Nitrogen Cycle the movement of nitrogen from the atmosphere to through several changes in the soil, then into a plant and then into the atmosphere
Nitrogen Fixation the process by which atmospheric N2 gas is converted into a form that plants can use; biotic process make NH3 and abiotic process make NO3 ions
Assimilation producers take up NH4 ions or NO3 ions from the soil
Ammonification decomposers in soil and water break down nitrogen compounds into ammonium, NH4+
Nitrification bacteria convert ammonium (NH4+) into nitrite (NO2-) then into nitrate (NO3-)
Denitrification bacteria in oxygen-poor environments convert nitrate (NO3-) into N2O then into N2
Leaching water moving through the soil takes the nitrates with it
Algal Bloom A rapid growth of algae when excess phosphorus is introduced into an aquatic system
Hypoxic Condition a low oxygen condition in water that happens after an algal bloom dies and initiates a massive amount of decomposition which uses up all available oxygen; creates a hypoxic dead-zone in water
Disturbance An event caused by physical, chemical, or biological agents that results in changes in population size or community composition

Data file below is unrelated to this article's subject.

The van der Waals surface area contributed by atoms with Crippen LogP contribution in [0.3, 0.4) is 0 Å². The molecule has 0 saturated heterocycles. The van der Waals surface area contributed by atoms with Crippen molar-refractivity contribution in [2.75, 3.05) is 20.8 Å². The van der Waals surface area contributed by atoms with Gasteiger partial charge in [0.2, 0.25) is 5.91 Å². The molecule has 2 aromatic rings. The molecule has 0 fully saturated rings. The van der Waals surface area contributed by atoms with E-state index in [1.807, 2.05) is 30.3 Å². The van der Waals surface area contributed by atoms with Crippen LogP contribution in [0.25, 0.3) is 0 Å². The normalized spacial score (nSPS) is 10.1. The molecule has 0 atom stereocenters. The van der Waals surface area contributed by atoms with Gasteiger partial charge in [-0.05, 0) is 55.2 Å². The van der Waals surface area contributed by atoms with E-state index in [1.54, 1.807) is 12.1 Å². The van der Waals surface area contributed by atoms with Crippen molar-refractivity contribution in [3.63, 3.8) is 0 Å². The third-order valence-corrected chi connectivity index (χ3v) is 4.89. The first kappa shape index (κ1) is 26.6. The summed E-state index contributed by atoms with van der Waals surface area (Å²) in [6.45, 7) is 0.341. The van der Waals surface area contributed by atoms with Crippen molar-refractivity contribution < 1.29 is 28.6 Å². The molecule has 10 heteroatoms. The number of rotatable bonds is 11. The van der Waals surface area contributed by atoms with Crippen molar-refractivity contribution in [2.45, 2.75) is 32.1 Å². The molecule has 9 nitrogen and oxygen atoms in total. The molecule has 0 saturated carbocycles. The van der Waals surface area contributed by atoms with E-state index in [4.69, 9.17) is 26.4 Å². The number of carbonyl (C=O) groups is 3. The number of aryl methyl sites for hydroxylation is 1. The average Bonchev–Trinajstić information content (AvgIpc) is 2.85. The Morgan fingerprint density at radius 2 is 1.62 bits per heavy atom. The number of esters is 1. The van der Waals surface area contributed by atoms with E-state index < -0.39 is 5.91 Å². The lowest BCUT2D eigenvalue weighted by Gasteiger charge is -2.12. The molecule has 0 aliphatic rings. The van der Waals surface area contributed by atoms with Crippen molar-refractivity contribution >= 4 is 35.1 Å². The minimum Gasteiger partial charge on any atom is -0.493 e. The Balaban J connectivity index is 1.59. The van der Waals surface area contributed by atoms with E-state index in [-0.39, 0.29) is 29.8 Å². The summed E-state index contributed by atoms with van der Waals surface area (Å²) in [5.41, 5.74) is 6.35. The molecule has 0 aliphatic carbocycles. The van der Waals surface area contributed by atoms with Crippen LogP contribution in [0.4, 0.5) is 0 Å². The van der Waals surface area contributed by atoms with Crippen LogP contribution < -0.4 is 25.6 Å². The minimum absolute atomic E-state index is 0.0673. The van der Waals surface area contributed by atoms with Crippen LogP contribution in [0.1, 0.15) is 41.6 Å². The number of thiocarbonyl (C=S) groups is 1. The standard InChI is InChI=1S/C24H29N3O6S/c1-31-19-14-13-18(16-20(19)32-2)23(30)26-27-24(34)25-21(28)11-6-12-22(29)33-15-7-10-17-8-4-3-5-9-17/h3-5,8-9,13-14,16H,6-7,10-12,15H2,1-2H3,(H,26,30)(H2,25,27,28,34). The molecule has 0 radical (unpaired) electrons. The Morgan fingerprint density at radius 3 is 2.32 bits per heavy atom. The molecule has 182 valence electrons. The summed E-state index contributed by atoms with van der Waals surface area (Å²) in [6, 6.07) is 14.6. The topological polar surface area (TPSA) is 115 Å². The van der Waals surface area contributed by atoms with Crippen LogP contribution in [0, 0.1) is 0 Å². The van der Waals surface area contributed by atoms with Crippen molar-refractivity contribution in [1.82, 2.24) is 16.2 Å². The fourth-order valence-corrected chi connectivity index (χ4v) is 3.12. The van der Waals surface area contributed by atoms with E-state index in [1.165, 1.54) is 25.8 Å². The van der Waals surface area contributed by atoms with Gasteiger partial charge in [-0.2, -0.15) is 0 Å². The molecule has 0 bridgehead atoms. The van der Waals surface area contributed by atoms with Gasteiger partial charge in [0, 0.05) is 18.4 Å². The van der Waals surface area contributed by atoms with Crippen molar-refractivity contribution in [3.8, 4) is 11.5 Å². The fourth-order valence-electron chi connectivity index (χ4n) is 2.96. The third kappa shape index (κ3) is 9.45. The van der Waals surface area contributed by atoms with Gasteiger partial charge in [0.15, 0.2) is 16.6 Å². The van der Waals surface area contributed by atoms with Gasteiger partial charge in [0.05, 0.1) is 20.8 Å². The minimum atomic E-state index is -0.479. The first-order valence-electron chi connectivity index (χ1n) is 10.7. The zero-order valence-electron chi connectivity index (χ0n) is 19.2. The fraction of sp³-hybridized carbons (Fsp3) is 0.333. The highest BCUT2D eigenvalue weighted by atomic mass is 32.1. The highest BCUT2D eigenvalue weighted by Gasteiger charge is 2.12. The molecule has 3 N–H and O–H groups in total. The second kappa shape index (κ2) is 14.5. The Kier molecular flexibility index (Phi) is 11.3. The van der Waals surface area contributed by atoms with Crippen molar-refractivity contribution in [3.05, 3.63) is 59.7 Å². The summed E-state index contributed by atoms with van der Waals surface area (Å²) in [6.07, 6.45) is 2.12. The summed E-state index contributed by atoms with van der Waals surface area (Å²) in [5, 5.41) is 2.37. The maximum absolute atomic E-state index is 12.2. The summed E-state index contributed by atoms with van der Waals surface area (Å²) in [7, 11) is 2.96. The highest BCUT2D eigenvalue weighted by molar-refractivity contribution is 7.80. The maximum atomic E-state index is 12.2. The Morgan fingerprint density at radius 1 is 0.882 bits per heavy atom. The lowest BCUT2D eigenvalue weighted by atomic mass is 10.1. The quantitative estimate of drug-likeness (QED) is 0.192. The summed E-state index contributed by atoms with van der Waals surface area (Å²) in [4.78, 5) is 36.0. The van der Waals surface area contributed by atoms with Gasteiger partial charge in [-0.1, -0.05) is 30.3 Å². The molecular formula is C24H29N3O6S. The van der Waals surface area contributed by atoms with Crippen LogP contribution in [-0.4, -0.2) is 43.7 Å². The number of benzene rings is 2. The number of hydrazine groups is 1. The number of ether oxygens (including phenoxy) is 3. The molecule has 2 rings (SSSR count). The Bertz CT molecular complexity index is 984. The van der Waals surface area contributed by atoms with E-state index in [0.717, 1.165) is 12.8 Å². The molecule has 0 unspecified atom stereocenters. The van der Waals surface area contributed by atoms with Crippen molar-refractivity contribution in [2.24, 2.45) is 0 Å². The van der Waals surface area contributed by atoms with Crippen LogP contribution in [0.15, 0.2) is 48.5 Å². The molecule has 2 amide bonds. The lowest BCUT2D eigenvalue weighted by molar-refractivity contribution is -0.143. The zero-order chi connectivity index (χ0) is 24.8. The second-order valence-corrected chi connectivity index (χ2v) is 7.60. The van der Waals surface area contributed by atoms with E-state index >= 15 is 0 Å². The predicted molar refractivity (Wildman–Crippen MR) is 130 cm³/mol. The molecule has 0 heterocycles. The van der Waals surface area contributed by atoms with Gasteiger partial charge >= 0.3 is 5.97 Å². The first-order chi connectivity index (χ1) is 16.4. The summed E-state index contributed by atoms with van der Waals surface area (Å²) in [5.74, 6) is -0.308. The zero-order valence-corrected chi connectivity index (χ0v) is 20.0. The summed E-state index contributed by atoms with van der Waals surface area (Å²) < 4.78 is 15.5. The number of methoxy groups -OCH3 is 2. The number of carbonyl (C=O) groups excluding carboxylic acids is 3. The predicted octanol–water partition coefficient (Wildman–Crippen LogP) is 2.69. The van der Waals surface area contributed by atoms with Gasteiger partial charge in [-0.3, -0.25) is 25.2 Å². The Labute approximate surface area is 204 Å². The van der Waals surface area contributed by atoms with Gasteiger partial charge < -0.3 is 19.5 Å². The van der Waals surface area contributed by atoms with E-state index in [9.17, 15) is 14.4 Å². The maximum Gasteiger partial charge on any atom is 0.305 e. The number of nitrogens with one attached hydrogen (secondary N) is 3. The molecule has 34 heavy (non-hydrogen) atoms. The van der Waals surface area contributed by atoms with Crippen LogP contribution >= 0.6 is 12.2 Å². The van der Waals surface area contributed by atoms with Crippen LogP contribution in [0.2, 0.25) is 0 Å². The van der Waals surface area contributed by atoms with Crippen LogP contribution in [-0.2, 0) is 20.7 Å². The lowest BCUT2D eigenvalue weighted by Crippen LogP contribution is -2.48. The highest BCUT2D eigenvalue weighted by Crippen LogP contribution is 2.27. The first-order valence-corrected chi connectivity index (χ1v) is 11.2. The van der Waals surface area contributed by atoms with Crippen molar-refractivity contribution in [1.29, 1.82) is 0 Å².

Watershed all of the land in a given landscape that drains into a particular stream, river, lake or wetland
Resistance of an Ecosystem a measure of how much a disturbance can affect the flows of energy and matter in an ecosystem; stated in terms of high or low resistance
Resilience of an Ecosystem the rate at which an ecosystem returns to its original state after a disturbance
Restoration Ecology the study of restoring damaged ecosystems
Intermediate Disturbance Hypothesis ecosystems experiencing intermediate levels of disturbance are more diverse than those with high or low disturbance levels
Instrumental Value a species that has worth to humans because it can be used to accomplish a goal
Intrinsic Value A species or ecosystem that has worth independent of any benefit it may have for humans
The Five Categories of Ecosystem Services provisions, regulating services, support systems, resilience, and cultural services
Provisions an ecosystem service that humans can use directly (lumber, good, medicinal plants, etc.)
Regulating Services an ecosystem service where a natural ecosystem helps to regulate environmental conditions
Support Services an ecosystem service that supports a human activity (bees pollinate our crops)
Resilience an ecosystem service that ensures an ecosystem will continue to provide benefits to humans
Cultural Services an ecosystem service that provides cultural or aesthetic benefits to many people
Created by: ehsanip